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There are 400,000 buildings on the Historic England List so many estate agents will encounter them on a regular basis, but, says Rob Desbruslais, how much do you actually know about the rules?

Rob Desbruslais

Listed building image

An agent is not expected to be expert on this subject, but a decent background knowledge on the implications of buying and owning a listed building is essential if you are to advise vendors and buyers appropriately.

For some buyers, owning a listed building is an honour; it makes them a custodian of our heritage. It can, however, also be a nuisance, especially if they want to make changes.

It is not just the exterior of a building that is listed. The entire interior, including hidden areas such as the loft, and all the exterior up to and including the formal garden boundaries is included. This means garden walls are just as important as a natural slate roof, and listed building consent will be required for any changes or repairs that affect these elements.

The difference between planning consent and listed building consent

Listed building consent is required for any works that affect a listed building. Applications for listed building consent ensure that special consideration is given to the effect of proposed works on the architectural or historic interest of a building in isolation. Planning permission, on the other hand, considers wider national and local planning policy and the impact of the proposed works on the immediate area, matters such as parking, social housing etc.

Rob Desbruslais image

Rob Desbruslais

Listed building consent is often required for basic repairs and can even control the colour a building is painted. Certain materials are positively discouraged, for example, so called specialist damp proofing with non-breathable Ordinary Portland Cement. This can be damaging to period masonry and is frowned upon. Instead, conservation officers encourage a holistic approach to repairs. Planning consent is not usually required for such matters.

How to improve the prospect of consent

Although obtaining listed building consent for major changes can be tricky, clients have a greater chance of success if they liaise with local conservation officers from the start. By including them in initial ideas, and displaying an understanding of their role in the process, officers are more likely to be pragmatic and sympathetic.

Often, conservation officers prefer a proposal that is in contrast rather that a faux ‘chocolate box’ extension. They also consider seemingly out-of-keeping past changes an integral part of the building history. Clients cannot, therefore, assume removal of apparently poorly designed features will be granted.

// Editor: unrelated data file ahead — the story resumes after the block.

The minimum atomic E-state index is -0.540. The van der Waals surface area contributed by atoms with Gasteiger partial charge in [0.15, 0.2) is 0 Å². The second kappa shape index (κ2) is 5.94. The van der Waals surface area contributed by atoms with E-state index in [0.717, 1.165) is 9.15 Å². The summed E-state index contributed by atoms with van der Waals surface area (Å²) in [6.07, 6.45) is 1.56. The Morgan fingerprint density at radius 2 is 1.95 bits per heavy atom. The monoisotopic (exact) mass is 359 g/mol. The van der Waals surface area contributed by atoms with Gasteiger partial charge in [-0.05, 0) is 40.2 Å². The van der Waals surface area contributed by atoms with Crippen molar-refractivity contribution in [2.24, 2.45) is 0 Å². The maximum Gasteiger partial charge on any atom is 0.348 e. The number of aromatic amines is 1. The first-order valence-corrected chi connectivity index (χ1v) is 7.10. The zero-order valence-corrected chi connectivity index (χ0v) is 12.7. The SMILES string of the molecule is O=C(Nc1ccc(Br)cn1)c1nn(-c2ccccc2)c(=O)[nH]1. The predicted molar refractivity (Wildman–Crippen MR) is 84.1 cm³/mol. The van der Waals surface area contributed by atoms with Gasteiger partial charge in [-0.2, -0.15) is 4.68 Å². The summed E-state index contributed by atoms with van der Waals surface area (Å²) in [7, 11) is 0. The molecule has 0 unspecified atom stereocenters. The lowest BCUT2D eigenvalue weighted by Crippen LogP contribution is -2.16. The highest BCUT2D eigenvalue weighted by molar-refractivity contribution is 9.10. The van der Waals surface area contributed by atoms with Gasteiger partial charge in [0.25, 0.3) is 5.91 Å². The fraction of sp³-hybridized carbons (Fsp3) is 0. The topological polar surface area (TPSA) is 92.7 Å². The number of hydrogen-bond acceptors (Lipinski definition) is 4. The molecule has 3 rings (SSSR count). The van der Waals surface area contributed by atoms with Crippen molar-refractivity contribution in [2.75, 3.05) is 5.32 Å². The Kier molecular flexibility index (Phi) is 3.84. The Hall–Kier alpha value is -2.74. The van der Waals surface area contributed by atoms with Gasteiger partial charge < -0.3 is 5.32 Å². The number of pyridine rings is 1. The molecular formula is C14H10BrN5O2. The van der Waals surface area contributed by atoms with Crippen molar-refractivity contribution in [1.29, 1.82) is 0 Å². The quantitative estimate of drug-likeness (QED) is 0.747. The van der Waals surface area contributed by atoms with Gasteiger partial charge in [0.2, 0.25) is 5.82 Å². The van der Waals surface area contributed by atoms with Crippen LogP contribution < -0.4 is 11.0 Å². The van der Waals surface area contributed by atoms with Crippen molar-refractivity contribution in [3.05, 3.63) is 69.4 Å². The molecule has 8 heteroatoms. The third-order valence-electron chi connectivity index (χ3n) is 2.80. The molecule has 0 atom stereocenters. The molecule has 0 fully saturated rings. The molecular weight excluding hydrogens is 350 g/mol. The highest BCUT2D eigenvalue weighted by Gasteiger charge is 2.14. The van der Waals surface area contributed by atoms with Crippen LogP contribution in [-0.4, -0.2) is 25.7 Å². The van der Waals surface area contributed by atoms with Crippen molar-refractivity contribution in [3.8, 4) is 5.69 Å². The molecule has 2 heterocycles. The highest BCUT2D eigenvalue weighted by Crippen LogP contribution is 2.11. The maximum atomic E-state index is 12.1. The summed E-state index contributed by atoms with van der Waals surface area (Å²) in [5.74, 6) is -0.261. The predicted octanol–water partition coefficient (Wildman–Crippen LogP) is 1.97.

If clients have a particularly tricky proposal, they should engage the services of a planning consultant.

Of course, certain alterations will always be out of the question. The biggest enemy of the conservation officer, and in fact, most professionals with an interest in heritage buildings, is plastic; especially uPVC windows.

Non-conformant alterations and retrospective consents

If there have been changes made to the property since it was listed, and there is no record of consent, the planners can at any time request the alteration is reversed, or a retrospective application for the change is made. Permission will not necessarily be forthcoming. There is no time limit, and an owner will be responsible for changes made by previous owners.

A typical example is if a fireplace has been taken out. Replacing it can be extremely expensive. It really is a case of ‘buyer beware’. Engaging a pre-purchase surveyor with a full understanding of the risk and an eye for potentially non-conformant past changes is essential.

The conflict between conservation and building regulations

Inevitably, most listed buildings fall well below the constructional and thermal standards of a modern building. Upgrading it to meet modern standards, especially in terms of heat loss and green energy can be tricky if not impossible. For example, it is highly unlikely consent would be granted for roof-mounted solar panels, and often seemingly sensible proposals such installing sealed unit glass in original window frames tend to be rejected.

Other steps can be taken; secondary glazing is acceptable, and using traditional breathable materials such as sheep wool loft insulation, lime-based mortars and renders that facilitate evaporation is very effective at improving the thermal qualities of a building.

To conclude…

Ultimately, whether clients are buying a listed building because they love it or purely as an investment or development opportunity, they should expect to be challenged if they want to make changes or repairs.

Robert Desbruslais, Director, Desbruslais Chartered Surveyors. www.desbruslais.co.uk

February 12, 2018

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